EPB has also used its fiber backbone to connect some fast-acting distribution automation systems from S&C Electric Co. that have proven quite effective in restoring power after recent storms, he said. Next steps for the utility include working with Alcatel’s Bell Labs and other partners to use its grid data to create real-time models of how the grid is operating, he said.
EPB buys all of its power from the federal Tennessee Valley Authority (TVA), so it has focused on the demand side of the power equation -- that is, its customers -- in terms of finding ways to use them as a resource for grid stability, he added.
- Michael Pesin, chief technology advisor at Seattle City Light, represents the only utility on the panel that hasn’t deployed smart meters yet. The utility issued an RFP for an AMI system about three years ago, but couldn’t prove a positive business case, he said. After all, with more than 90 percent of its power coming from the Bonneville Power Administration’s massive hydropower resources, it enjoys some of the lowest power prices in the country, he noted.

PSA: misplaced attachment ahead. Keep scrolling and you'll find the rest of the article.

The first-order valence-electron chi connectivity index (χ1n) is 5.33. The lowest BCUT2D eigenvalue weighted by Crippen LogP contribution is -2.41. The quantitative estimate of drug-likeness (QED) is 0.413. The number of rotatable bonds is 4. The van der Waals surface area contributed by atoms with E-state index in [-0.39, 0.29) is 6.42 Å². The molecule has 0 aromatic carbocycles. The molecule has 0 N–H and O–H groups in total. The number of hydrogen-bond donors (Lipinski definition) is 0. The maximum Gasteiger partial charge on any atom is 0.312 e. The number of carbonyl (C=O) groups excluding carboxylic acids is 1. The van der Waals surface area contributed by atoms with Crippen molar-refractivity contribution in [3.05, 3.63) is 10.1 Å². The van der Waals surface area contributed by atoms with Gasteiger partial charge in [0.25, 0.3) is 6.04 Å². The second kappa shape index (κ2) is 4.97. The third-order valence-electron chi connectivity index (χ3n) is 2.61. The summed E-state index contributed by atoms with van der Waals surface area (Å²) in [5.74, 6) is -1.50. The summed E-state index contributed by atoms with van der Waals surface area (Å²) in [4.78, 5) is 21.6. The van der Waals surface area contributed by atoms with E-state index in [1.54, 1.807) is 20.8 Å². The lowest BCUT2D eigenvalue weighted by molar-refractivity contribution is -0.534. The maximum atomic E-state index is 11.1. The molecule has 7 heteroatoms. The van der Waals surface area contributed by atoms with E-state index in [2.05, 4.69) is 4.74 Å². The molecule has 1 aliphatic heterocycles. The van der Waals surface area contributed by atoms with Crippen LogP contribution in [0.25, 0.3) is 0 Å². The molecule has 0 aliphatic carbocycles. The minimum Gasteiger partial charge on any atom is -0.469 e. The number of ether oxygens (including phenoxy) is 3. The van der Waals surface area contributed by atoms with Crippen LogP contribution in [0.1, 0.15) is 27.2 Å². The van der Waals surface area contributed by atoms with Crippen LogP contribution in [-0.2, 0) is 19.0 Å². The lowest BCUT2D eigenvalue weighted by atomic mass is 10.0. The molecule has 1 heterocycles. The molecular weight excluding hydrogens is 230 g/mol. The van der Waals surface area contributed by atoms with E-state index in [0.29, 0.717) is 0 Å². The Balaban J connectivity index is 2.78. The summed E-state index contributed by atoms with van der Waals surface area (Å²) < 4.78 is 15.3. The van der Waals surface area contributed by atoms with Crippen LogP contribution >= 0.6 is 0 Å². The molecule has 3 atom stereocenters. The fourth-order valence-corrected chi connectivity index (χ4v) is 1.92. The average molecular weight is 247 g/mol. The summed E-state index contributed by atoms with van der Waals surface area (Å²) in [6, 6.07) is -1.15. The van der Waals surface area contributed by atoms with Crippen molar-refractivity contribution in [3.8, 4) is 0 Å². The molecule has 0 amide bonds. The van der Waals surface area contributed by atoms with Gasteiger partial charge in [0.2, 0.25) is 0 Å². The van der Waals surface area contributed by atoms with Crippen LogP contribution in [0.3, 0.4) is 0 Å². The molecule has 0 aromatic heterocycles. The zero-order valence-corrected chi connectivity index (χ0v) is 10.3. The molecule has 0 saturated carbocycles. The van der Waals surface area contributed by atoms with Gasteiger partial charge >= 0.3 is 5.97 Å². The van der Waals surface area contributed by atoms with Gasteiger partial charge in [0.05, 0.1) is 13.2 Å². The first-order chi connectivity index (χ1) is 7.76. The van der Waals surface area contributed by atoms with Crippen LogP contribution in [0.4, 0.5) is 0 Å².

Still, the municipal utility has been moving forward on other projects, including automatic fault restoration systems on a feeder-by-feeder basis, he said. In the meantime, it’s planning outage management, GIS and workforce mobile connectivity systems, he said. It has also proposed a conservation voltage reduction (CVR) project using a system developed by Virginia-based utility Dominion Power and partner Lockheed Martin, in which BPA would pay about 75 percent of the costs, he said (though he added that this project was still on the drawing boards).
In the meantime, “we need to find a solution to enable integration of a larger percentage of wind power in our portfolio, by somehow balancing load with generation,” he said. To get there, Seattle City Light is working with a startup called Logios, which can combine real-time monitoring of wind power’s ups and downs with real-time management of customer power use, he said. We’re seeing more and more interest in this idea of real-time demand response to balance renewable power -- stay tuned for more on this topic in the days and weeks to come.